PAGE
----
WOW at the Public Hall Witham
Hugo's historical epic is too big for most stages, but WOW managed to tell his timeless story with passion and clarity. I particularly appreciated the precise diction of the whole cast. We heard words that are blurred even in the Queen's, even on the CD.
The familiar Bayard engraving stared out at us from the front cloth, then, against a charcoal sketch, the actors formed a series of stage pictures, letting Schönberg's operatic score work its magic. Nigel Northfield's lighting created some striking atmospheres.
And there were some very accomplished singer/actors among the large cast. Tom Ashby's solemn Bishop [he was later a student revolutionary], Zoe Rogers as Cosette, with a splendid Marius in Jake Davis. The Thenardiers, always a popular turn, were sharply characterized by Amy Trigg and Samuel Marks [in a frightful ginger wig!] Gavroche, the child who dies a hero's death, was a lively characterization by Elliott Elder. Faith Rogers was assured and affecting as Fantine, especially in Come to Me, her duet with Valjean, and in her return in spirit as he dies. Callum McKenzie was a strong Enjolras, and Sam Carlyle a touching Eponine.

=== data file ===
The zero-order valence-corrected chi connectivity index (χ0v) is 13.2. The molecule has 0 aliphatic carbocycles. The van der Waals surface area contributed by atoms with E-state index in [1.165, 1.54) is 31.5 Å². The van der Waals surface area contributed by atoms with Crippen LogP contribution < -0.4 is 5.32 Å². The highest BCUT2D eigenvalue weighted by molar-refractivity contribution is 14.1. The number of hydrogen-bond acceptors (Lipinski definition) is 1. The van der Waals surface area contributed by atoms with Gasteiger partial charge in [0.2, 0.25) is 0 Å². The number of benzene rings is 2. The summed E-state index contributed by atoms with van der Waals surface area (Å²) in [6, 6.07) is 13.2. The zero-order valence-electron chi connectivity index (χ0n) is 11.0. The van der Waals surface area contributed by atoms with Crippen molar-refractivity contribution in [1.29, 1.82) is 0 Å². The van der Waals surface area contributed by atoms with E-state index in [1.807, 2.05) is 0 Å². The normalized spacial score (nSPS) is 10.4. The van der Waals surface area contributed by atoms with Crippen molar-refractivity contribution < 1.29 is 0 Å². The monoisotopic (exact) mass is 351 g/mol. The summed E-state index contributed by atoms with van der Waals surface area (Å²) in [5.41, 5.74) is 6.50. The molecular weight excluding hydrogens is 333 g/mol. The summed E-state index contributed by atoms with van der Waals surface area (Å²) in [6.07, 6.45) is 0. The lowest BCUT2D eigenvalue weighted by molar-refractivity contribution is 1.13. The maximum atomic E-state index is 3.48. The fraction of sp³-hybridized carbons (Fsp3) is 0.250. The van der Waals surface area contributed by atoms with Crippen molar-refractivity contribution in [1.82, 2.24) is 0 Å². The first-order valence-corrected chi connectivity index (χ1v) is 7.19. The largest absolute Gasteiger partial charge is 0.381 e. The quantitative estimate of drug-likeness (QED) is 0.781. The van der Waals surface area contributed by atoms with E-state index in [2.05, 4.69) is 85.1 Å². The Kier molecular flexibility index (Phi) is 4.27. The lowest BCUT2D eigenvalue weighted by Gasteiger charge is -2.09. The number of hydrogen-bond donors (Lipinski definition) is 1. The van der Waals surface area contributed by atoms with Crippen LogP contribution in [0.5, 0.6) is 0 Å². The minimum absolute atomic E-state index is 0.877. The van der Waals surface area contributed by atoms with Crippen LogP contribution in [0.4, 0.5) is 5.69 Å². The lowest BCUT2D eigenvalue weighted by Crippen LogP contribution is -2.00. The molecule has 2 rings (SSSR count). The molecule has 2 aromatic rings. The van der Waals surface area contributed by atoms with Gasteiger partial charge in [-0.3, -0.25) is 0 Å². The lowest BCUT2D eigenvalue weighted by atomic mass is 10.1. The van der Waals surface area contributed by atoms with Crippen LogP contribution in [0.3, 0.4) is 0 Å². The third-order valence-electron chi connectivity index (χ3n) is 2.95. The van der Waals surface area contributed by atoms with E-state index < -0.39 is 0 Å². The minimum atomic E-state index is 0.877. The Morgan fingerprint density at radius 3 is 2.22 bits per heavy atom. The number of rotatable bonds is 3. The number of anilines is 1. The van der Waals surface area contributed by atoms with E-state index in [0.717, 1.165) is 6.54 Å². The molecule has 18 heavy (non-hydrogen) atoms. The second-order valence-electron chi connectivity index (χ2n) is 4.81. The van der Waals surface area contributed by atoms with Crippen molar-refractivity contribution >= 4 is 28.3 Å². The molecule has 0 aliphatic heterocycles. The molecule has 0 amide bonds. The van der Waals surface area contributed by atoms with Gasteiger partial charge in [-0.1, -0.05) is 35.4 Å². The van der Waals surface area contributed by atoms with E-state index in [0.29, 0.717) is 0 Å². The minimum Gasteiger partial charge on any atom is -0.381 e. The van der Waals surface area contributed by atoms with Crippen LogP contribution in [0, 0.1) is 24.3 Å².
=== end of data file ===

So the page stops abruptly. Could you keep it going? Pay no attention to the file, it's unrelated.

Thomas Holland, slight of build and of voice, nevertheless made a memorable Valjean. Bitter at the beginning, his nobility shone through in later scenes, and he shaped his numbers with confidence and real empathy. His nemesis Javert was Thomas Clarke, whose strong voice and considerable stage presence made the most of “Stars” and his Seine suicide.
Perhaps inevitably, the choreography was limited; most of the effects were static. Amongst the most successful moments were the Montreuil ensemble, and the menacing barricade, lit from behind. “Empty Chairs”, with the ghosts of the fallen, was also very moving.
WOW, and their Artistic Director/MD Jill Parkin [assisted by David Slater], should be very proud of their Les Mis Lite. Even on the first night the production had power and polish, and the audience rightly cheered it to the Public Hall rafters.
production photos by Graham Batt